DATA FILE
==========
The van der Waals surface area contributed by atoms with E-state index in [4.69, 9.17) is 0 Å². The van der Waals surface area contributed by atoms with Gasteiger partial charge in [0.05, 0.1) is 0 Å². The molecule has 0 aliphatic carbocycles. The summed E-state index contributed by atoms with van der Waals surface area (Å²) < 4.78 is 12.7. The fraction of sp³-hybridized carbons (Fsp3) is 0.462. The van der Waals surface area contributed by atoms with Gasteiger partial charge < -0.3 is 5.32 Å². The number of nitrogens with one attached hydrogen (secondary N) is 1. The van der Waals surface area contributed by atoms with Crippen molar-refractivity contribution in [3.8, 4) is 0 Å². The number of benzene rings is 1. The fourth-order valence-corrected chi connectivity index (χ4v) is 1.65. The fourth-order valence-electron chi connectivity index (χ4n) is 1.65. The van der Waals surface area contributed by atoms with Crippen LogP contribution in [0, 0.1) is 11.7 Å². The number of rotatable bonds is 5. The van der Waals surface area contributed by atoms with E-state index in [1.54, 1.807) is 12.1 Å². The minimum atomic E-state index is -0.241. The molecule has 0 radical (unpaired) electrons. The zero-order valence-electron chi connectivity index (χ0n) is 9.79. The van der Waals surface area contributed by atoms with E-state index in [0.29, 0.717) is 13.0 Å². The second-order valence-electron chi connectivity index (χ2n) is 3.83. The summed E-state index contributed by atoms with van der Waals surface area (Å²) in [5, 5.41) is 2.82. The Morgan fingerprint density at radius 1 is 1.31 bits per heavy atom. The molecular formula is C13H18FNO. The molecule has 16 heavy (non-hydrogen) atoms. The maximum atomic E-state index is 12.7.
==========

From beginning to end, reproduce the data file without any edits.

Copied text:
The van der Waals surface area contributed by atoms with E-state index in [4.69, 9.17) is 0 Å². The van der Waals surface area contributed by atoms with Gasteiger partial charge in [0.05, 0.1) is 0 Å². The molecule has 0 aliphatic carbocycles. The summed E-state index contributed by atoms with van der Waals surface area (Å²) < 4.78 is 12.7. The fraction of sp³-hybridized carbons (Fsp3) is 0.462. The van der Waals surface area contributed by atoms with Gasteiger partial charge < -0.3 is 5.32 Å². The number of nitrogens with one attached hydrogen (secondary N) is 1. The van der Waals surface area contributed by atoms with Crippen molar-refractivity contribution in [3.8, 4) is 0 Å². The number of benzene rings is 1. The fourth-order valence-corrected chi connectivity index (χ4v) is 1.65. The fourth-order valence-electron chi connectivity index (χ4n) is 1.65. The van der Waals surface area contributed by atoms with Crippen LogP contribution in [0, 0.1) is 11.7 Å². The number of rotatable bonds is 5. The van der Waals surface area contributed by atoms with E-state index in [1.54, 1.807) is 12.1 Å². The minimum atomic E-state index is -0.241. The molecule has 0 radical (unpaired) electrons. The zero-order valence-electron chi connectivity index (χ0n) is 9.79. The van der Waals surface area contributed by atoms with E-state index in [0.29, 0.717) is 13.0 Å². The second-order valence-electron chi connectivity index (χ2n) is 3.83. The summed E-state index contributed by atoms with van der Waals surface area (Å²) in [5, 5.41) is 2.82. The Morgan fingerprint density at radius 1 is 1.31 bits per heavy atom. The molecular formula is C13H18FNO. The molecule has 16 heavy (non-hydrogen) atoms. The maximum atomic E-state index is 12.7.